On top of the rolling hills of the Dundee AVA in Oregon, Winderlea Vineyard and Winery sits on top of the world.  Looking out at the rolling vineyards below, through  the glass wall of the tasting room overlooking the estate vineyards, I felt like I was sitting in the vines.

Named for the original property and it’s owners, the name Winderlea is thought to come from the German word that means “Wind in the Meadow”.  That is exactly what it feels like when you are sitting there.  Too hot to sit outside on this particular day, I can imagine how, in the early fall, how the tasting room would be with the glass wall of doors rolled back and the outside melding with the inside.

Winderlea was recommended by several friends, and as we were in the area, we decided to stop by, and i’m so glad we did.  Sitting in the nice air conditioned tasting room (phew it was hot!) sipping delicious wines, what could get better?

Bill Sweat and Donna Morris always had a passion for wine.  Leaving their previous careers behind in Boston, they moved to Oregon to pursue their combined passion for wine, and specifically Pinot Noir.  Why Oregon you might ask?  Like many of the current crop of vintners and winery owners in the Willamette that I met, Sweat and Morris were drawn to the unique climate and soils, along with the drive to make small batches of amazing wine.  Newcomers are welcomed and tutored, and the wine community is inclusive of new members.  I heard this story over and over again with different places in Oregon, and many of my tech compatriots have left Southern California and Silicon Valley for vineyards in Oregon.

Winderlea is a luxury boutique winery specializing in the limited production of Pinot noir and Chardonnay from Oregon.  Crafting elegant, sensuous and age worthy wines for those who view the pairing of wine and food essential to their lifestyle and well being is what Winderlea is all about. Our focus is on making small lots of Pinot noir and Chardonnay that show the best characteristics of each vineyard. Hand crafted with minimal intervention and the modest use of new French oak barrels, our food friendly wines are classic in style.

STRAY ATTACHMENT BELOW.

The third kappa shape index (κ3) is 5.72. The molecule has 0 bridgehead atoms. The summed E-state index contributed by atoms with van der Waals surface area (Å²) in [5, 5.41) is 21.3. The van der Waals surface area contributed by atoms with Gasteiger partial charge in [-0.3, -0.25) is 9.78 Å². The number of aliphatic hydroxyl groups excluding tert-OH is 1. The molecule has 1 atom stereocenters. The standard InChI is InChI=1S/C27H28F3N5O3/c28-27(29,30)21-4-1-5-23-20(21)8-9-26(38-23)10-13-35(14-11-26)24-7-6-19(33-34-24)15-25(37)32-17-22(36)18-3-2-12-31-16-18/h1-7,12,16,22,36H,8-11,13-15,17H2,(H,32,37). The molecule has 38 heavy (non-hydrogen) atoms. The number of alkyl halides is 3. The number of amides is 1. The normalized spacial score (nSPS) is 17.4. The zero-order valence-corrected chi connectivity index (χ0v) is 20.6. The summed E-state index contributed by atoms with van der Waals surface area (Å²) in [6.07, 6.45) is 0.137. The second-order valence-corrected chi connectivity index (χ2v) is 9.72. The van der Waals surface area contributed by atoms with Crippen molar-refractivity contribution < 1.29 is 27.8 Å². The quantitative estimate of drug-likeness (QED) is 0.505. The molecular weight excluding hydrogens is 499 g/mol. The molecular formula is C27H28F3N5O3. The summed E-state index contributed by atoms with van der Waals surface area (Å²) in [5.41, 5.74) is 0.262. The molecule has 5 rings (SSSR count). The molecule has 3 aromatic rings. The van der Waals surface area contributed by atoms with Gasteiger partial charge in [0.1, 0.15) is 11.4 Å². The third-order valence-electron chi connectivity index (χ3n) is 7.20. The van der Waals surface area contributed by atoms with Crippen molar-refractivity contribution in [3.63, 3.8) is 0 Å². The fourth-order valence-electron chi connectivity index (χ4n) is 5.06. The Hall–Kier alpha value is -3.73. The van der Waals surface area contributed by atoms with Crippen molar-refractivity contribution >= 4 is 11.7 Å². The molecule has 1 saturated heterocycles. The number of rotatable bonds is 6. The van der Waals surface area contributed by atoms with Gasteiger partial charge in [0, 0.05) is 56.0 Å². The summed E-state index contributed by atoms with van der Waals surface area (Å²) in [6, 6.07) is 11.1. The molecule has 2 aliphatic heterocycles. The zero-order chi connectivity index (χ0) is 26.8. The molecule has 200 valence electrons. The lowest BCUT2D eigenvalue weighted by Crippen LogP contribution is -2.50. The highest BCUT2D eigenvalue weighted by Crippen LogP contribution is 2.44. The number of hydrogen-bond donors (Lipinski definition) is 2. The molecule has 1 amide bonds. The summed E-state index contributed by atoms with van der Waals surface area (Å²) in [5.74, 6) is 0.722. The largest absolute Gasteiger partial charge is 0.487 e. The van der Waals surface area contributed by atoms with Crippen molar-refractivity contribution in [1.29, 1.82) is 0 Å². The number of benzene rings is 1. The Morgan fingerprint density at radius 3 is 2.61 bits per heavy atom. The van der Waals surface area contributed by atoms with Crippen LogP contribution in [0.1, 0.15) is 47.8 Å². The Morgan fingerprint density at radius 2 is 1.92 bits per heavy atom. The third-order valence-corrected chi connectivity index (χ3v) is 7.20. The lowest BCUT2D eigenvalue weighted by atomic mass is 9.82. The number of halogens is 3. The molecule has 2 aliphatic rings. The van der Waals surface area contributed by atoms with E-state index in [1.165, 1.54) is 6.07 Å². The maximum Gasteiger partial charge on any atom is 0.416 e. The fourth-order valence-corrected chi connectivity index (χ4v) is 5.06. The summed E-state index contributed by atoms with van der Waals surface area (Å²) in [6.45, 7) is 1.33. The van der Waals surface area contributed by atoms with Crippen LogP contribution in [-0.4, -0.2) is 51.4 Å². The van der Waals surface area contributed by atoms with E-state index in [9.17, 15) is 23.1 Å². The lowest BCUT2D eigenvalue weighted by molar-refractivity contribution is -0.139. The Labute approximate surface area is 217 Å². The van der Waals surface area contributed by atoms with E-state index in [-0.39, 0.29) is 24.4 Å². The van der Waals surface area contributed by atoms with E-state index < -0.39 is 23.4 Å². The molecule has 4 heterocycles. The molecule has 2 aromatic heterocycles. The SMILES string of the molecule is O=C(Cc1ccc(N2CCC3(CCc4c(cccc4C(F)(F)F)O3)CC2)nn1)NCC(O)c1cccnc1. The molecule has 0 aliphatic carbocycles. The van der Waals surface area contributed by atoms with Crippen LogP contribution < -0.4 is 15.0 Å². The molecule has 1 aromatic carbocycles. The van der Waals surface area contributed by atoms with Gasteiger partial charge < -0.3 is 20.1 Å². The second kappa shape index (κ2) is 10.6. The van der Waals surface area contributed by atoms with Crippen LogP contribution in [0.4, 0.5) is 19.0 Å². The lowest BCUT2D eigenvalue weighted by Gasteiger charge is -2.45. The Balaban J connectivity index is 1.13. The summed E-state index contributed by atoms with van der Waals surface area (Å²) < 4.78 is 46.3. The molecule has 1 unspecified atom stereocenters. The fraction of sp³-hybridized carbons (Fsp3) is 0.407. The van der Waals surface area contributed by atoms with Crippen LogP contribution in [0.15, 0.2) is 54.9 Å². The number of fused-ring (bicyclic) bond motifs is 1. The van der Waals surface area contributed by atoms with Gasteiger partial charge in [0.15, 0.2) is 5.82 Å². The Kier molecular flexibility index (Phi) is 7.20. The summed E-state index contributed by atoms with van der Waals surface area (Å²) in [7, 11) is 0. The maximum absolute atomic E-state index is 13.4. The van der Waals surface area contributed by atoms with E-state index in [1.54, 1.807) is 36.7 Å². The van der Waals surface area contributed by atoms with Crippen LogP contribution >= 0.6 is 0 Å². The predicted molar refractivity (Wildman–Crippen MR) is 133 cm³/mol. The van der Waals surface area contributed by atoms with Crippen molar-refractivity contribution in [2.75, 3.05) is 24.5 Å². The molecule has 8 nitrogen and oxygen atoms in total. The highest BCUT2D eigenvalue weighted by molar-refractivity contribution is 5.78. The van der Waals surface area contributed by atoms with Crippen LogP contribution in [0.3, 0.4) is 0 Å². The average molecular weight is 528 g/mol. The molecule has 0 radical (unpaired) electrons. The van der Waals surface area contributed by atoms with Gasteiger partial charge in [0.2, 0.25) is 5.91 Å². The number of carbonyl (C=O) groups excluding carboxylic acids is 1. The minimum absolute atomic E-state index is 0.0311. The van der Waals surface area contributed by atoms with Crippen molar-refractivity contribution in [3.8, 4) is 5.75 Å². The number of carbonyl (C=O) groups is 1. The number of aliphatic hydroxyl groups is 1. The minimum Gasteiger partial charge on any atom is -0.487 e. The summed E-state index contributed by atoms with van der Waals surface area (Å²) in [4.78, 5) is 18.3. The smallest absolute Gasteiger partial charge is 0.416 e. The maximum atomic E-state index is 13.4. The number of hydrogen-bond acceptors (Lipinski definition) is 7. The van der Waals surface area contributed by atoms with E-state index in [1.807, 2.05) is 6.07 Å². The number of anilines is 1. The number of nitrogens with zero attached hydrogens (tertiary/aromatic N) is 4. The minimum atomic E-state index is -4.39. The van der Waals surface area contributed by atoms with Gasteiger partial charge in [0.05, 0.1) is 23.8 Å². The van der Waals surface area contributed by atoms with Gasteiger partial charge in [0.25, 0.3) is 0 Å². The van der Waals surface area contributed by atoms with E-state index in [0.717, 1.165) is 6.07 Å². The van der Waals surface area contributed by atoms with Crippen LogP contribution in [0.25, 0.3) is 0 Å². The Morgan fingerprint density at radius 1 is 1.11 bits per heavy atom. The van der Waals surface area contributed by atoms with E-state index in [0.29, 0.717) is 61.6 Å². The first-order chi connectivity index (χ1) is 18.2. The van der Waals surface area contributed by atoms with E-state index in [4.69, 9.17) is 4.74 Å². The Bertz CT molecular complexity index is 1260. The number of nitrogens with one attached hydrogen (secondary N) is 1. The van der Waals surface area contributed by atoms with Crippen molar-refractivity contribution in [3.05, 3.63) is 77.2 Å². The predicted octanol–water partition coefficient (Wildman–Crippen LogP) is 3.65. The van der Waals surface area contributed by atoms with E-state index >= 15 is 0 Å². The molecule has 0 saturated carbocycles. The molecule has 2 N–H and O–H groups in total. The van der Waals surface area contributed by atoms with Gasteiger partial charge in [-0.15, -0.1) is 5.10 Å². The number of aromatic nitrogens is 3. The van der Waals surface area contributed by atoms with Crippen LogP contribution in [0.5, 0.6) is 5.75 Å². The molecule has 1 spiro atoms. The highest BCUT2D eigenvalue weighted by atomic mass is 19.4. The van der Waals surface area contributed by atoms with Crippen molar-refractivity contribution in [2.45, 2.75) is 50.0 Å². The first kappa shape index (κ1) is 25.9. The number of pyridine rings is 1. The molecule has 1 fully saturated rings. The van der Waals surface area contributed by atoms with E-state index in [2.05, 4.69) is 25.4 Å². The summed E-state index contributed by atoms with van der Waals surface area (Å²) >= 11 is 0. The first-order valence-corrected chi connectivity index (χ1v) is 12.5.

Ensuring that the vineyards are LIVE certified as well as Salmon Safe, the team at Winderlea cultivates the land in a way that leaves the soil in tact for many future vintages to come.  This is a common theme here in Oregon; unlike California, the word sustainable is used extensively.  Much less so than Organic or fully Biodynamically certified, sustainable vineyards are a practice that can be maintained over the long haul, while using the best of all farming practices to produce the best results.

Augmenting this sustainable philosophy, Winderlea believes that the vineyard workers should be sustainable as well.  To support this, the $15 tasting fee (which is well worth it regardless) is donated to ¡Salud!, an alliance between Oregon winemakers, and local healthcare agencies to provide education and access to services for Oregon’s seasonal vineyard workers and their families.  Similar to San Francisco’s healthy restaurant tax, this enables vineyard workers to support their families and their employers year round.

Warning:  The tasting caused me to join their wine club!  Read at your own risk.  The 2010s are just being released, so expect more to hit the shelves soon.

2009 Chardonnay – Creamed honey, with apricot, spiced pear and baking spice.  Lovely nutmeg finish.

2010 Dundee Cuvée Pinot Noir – the 2010s are shaping up to be a fantastic vintage.  Bright, with a fun and funky nose that gives way to coffee, stewed fruit and cherries, this wine screams Willamette.  The bright raspberries almost have a beet like note to them, with that earthy texture and mincemeat spice.

2010 Crawford Beck Pinot Noir – Crawford Beck breaks from the Dundee Hills AVA and goes further south, in to the Eola-Amity AVA.  The climate in the Eola-Amity area is influenced by the Van Duzer gap, which allows in cool coastal breezes.  This marine cooling trend taht happens every afternoon cools down the vineyards and tend to create more natural acidity in the Pinot Noir.  This wine had dusty plum with cocoa powder, slight sandlewood notes, and hints of walnut.  It is a young and fresher style of pinot.

2010 Ana Vineyard Pinot Noir – Back in the Dundee Hills AVA, the Ana Vineyard also has some of the oldest Pinot Noir in Oregon.  With mostly Pommard and 777 clones, the vineyard sits on the ridge top at 450 feet, sloping down to 350 feet.  Sitting in a bowl, the afternoon sun heats up the vineyard and creates bolder, fruitier fruit.  This was a clear and bold wine, with classic cherry flavors, bordering on sweet.  The acidity came out after the first taste, and I would call it craisen with raspberry juice.

With many more wines in the library Winderlea is worth a stop on even the shortest of visits to the Willamette Valley.



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